Fractals, the strangest matter, can produce quantum clues

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Your desk is It is composed of individual, different atoms, but from a distance, its surface looks very smooth. This simple idea is the core of all our physical world models. We can describe what is happening as a whole without getting caught up in the complex interactions between each atom and electron.

Therefore, when a new theoretical state of matter is discovered, its microscopic features stubbornly exist on all scales, and many physicists refuse to believe its existence.

“When I first heard about fractals, I said it couldn’t be true because it completely violated my prejudice against the way the system behaves,” said Nathan Seberg, A theoretical physicist at the Institute for Advanced Study in Princeton, New Jersey. “But I was wrong. I realized I was living in denial all the time.”

Theoretical Possibilities of Fractals Surprised physicists in 2011Recently, these strange states of matter have been guiding physicists to new theoretical frameworks that can help them solve some of the most difficult problems in fundamental physics.

Fractals are quasi-particles-particle-like entities that emerge from the complex interactions between many elementary particles in a material.But fractons are even compatible with Other strange quasiparticles, Because they are completely immobile or can only move in a limited way. Nothing in their environment can prevent fractal movement; on the contrary, it is their inherent property. This means that the microstructure of fractals affects their long-distance behavior.

“This is totally shocking. For me, this is the strangest phase of matter,” said Xie Chen, A condensed matter theorist at California Institute of Technology.

Part of the particles

in 2011, Zheng Wanxia, Was a graduate student at the California Institute of Technology, looking for an unusually stable material phase Can be used to protect quantum memory, Even at room temperature. Using computer algorithms, he discovered a new theoretical stage, which was later called the Haah code. Because of the strange immovable quasi-particles that make up it, this phase quickly attracted the attention of other physicists.

They look like a small part of the particle alone, and can only move in combination.Soon, more theoretical phases with similar characteristics were discovered, so in 2015 Haah and Sagar Vijay and Liang FuCoined the term “fractons” For the strange part of quasi-particles. (Previously an overlooked Thesis by Claudio Chamon It is now due to the initial discovery of fractal behavior. )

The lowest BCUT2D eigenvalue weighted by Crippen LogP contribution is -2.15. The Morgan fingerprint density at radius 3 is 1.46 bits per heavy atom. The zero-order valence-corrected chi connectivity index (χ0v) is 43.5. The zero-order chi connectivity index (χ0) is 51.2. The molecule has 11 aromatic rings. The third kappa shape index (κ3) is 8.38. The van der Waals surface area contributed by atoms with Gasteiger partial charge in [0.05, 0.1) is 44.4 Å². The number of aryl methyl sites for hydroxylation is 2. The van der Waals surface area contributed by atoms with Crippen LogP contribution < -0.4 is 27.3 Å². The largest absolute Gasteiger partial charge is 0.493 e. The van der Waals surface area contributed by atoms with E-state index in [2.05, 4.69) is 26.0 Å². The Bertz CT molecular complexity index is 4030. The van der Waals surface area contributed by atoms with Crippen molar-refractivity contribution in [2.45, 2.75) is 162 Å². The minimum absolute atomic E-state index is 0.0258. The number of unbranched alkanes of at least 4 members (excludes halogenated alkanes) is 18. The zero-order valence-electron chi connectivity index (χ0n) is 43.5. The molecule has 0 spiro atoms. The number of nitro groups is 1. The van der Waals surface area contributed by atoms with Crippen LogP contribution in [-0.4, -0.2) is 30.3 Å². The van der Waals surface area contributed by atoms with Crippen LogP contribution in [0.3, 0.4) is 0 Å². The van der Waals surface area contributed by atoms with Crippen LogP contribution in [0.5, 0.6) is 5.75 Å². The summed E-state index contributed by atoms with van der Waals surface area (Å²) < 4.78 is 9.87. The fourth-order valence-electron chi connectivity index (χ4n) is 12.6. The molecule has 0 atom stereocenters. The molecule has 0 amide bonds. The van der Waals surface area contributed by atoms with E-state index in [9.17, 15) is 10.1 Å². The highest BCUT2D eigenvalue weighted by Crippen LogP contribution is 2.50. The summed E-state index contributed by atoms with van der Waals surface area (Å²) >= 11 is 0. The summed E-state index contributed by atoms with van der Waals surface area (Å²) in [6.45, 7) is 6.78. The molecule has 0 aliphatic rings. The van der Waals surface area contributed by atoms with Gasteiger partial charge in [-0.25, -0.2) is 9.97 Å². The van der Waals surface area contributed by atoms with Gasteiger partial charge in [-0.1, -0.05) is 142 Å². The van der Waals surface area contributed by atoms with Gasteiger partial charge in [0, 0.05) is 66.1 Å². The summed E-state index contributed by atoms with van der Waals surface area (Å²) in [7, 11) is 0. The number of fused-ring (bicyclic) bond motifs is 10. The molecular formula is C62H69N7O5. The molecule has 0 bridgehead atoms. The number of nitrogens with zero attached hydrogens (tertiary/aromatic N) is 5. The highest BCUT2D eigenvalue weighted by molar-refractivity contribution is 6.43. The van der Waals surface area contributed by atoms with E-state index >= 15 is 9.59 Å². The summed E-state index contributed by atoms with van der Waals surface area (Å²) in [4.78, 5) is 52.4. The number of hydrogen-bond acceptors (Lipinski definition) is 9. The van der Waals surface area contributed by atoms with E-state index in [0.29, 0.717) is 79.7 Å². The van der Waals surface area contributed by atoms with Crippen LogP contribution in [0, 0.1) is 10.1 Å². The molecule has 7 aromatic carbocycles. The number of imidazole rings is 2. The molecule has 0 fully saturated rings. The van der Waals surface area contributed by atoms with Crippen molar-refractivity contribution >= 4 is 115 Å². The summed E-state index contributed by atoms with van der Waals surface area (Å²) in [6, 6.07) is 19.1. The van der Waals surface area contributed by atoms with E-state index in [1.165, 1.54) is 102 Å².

To understand the special features of the fractal phase, consider a more typical particle, such as an electron, which moves freely in the material. The strange but used way for some physicists to understand this kind of movement is that electrons move because space is full of electron-positron pairs, which suddenly appear and disappear in an instant. The appearance of such a pair makes the positron (the oppositely charged antiparticle of the electron) sit on top of the original electron, and then they will annihilate. This leaves the electron in the electron pair, which is displaced from the original electron. Since two electrons cannot be distinguished, we can only see one electron in motion.

Now on the contrary, imaginary particles and antiparticles cannot emerge from the vacuum, but can only be their squares. In this case, a square may appear, so an antiparticle is on top of the original particle, eliminating that corner. Then the second square pops out of the vacuum, annihilating one side of the first square. This leaves the other side of the second square, also composed of a particle and an antiparticle. The resulting movement is the horizontal movement of the particle-antiparticle pair along a straight line. In this world—an example of a fractal stage—the movement of a single particle is restricted, but a pair of particles can move easily.

The Haah code takes this phenomenon to its extreme: particles can only move when new particles are summoned in an endless repeating pattern called fractals. Suppose you arrange four particles in a square, but when you zoom in on each corner, you will find another square composed of four particles, which are close to each other. Zoom into the corner again and you will find another square, and so on. To achieve such a structure in a vacuum requires so much energy that it is impossible to move this type of debris. This allows very stable qubits (bits of quantum computing) to be stored in the system because the environment cannot destroy the delicate state of the qubits.



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